Economic hardship during childhood contributes to worse mental and physical health across the lifespan. Over the past decade, researchers have begun to highlight the behavioral and biological pathways that underlie these disparities, and to identify protective factors—supportive relationships, for example—that mitigate against their occurrence. In this brief, we summarize some of this recent research and the new challenges it presents. We also make suggestions to inform both policy and practice for youth experiencing economic hardship.


Podcasts on Children & The Intergenerational Transmission of Poverty

Center podcasts are a great way to keep up with today’s poverty research and public policy. We record most of our conference presentations and talks by our seminar speakers. We also produce exclusive content, such as our Poverty in Focus series, as well as expert discussions on research.

Reducing Inequality through Education
Michal Kurlaender in conversation with David Figlio

In this podcast, David Figlio and Michal Kurlaender discuss how inequality before a child is even born can compound across a lifetime, and the difference high-quality schools can make for low-income children.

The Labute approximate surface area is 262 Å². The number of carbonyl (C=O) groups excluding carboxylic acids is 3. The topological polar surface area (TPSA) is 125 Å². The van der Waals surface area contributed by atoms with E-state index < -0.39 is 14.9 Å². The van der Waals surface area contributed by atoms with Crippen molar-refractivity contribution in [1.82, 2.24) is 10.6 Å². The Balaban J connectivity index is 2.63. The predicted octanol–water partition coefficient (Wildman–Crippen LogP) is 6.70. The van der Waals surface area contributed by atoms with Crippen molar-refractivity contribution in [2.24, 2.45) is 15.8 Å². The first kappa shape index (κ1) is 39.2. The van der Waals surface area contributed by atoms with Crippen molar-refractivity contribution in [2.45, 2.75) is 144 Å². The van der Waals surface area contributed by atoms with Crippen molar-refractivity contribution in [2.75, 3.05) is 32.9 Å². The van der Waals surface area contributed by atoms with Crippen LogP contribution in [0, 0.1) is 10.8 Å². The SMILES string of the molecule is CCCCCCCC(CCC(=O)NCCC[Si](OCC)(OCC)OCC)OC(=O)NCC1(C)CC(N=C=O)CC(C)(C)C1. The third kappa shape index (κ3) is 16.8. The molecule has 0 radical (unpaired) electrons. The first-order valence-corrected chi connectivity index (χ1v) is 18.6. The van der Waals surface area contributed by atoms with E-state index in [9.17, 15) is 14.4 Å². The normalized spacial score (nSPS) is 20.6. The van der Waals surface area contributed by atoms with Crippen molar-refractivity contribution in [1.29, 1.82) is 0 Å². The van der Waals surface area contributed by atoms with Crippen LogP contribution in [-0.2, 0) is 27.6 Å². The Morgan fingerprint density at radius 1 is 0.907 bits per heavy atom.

Information Access and Student Achievement
Cassandra M.D. Hart in conversation with Peter Bergman

In this podcast, Peter Bergman and Cassandra M.D. Hart  discuss how access to timely, actionable information about how students are performing in school can help parents keep their kids on track. 

Poverty Measurement
Kathleen Short in Conversation with Center Director Ann Stevens

In this podcast, Kathleen Short and Center Director Ann Stevens discuss the Supplemental Poverty Measure and other attempts to measure poverty throughout the nation. In November, 2014, Short visited the center to present the seminar “The Supplemental Poverty Measure for 2013: Latest Estimates and Research.”